Peer counseling is support and guidance provided by a trained nonprofessional who has a similar symptom or health problem. Peer counseling was examined as an intervention for hot flashes and depression. Aspects of peer counseling may also be incorporated into a broader range of supportive and psychoeducational interventions that have been tested in multiple topic areas.
Effectiveness Not Established
Research Evidence Summaries
Schover, L.R., Jenkins, R., Sui, D., Adams, J.H., Marion, M.S., & Jackson, K.E. (2006). Randomized trial of peer counseling on reproductive health in African American breast cancer survivors. Journal of Clinical Oncology, 24, 1620–1626.doi:10.1200/JCO.2005.04.7159
The study evaluated a peer counseling program to improve sexual function, increase knowledge about reproductive health, and decrease menopausal symptoms and infertility-related distress for African American breast cancer survivors.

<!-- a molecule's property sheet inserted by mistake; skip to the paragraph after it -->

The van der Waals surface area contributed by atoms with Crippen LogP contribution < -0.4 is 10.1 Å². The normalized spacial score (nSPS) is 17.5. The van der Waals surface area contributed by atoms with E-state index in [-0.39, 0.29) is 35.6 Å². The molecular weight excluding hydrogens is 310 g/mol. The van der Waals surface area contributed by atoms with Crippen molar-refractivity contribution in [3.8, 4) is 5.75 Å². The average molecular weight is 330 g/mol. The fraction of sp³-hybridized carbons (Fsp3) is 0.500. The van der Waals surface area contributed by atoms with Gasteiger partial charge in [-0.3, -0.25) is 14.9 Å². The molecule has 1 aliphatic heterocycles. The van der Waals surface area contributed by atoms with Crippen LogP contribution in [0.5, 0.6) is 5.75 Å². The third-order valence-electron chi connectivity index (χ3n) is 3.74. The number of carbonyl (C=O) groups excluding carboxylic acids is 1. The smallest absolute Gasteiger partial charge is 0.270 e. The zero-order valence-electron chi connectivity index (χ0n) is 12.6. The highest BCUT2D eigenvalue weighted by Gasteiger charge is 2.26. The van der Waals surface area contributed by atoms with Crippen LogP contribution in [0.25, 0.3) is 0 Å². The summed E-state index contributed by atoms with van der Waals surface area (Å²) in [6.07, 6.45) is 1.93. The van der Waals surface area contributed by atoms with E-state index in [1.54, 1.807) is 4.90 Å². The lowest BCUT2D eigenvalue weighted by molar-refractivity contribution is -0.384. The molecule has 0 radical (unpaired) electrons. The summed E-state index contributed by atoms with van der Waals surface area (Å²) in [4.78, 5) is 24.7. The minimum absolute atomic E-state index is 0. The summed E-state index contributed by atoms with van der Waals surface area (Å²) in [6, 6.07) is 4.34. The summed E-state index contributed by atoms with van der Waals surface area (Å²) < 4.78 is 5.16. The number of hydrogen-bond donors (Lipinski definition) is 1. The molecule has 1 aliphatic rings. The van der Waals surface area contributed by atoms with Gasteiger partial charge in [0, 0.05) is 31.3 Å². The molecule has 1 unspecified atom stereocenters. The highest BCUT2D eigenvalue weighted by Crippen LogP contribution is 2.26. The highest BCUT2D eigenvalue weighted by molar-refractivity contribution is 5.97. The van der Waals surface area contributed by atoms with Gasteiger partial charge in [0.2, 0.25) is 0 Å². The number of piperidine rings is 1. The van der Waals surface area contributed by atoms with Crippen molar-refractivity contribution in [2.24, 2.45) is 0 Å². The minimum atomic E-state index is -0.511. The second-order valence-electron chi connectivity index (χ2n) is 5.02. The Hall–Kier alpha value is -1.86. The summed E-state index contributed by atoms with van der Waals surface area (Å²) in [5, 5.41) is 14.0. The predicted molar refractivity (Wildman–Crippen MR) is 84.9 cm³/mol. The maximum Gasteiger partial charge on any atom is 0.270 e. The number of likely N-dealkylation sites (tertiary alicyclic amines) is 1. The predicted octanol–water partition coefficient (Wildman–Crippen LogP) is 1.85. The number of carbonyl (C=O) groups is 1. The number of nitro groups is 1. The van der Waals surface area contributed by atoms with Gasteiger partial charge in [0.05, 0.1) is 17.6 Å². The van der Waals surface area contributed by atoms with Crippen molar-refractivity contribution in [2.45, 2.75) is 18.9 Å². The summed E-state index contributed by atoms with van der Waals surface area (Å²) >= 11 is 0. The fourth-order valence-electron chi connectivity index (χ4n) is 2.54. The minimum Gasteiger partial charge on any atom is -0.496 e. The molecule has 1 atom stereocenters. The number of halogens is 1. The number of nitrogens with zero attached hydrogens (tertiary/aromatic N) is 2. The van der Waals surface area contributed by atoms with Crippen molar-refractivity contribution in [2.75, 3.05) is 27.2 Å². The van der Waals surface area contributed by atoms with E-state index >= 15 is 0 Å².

Intervention Characteristics/Basic Study Process:
Participants were randomly assigned to immediate counseling or a three-month waitlist. Three peer counselors conducted a three-session intervention using a detailed workbook
The study enrolled a convenience sample of 60 African American women MD Anderson Center.
The study used the Breast Cancer Prevention Trial Menopause Symptom Checklist.
Women had fewer problems with hot flashes with counseling. Knowledge of reproductive issues improved significantly from baseline to three-month follow-up (p < .0001), as did emotional distress (p < .0047), and menopause symptoms (p < .0128). Sexually dysfunctional women became less distressed (p < .0167).
This was a small convenience sample, and there was a short follow-up time (3 months). Hot flashes were not the primary focus of the study.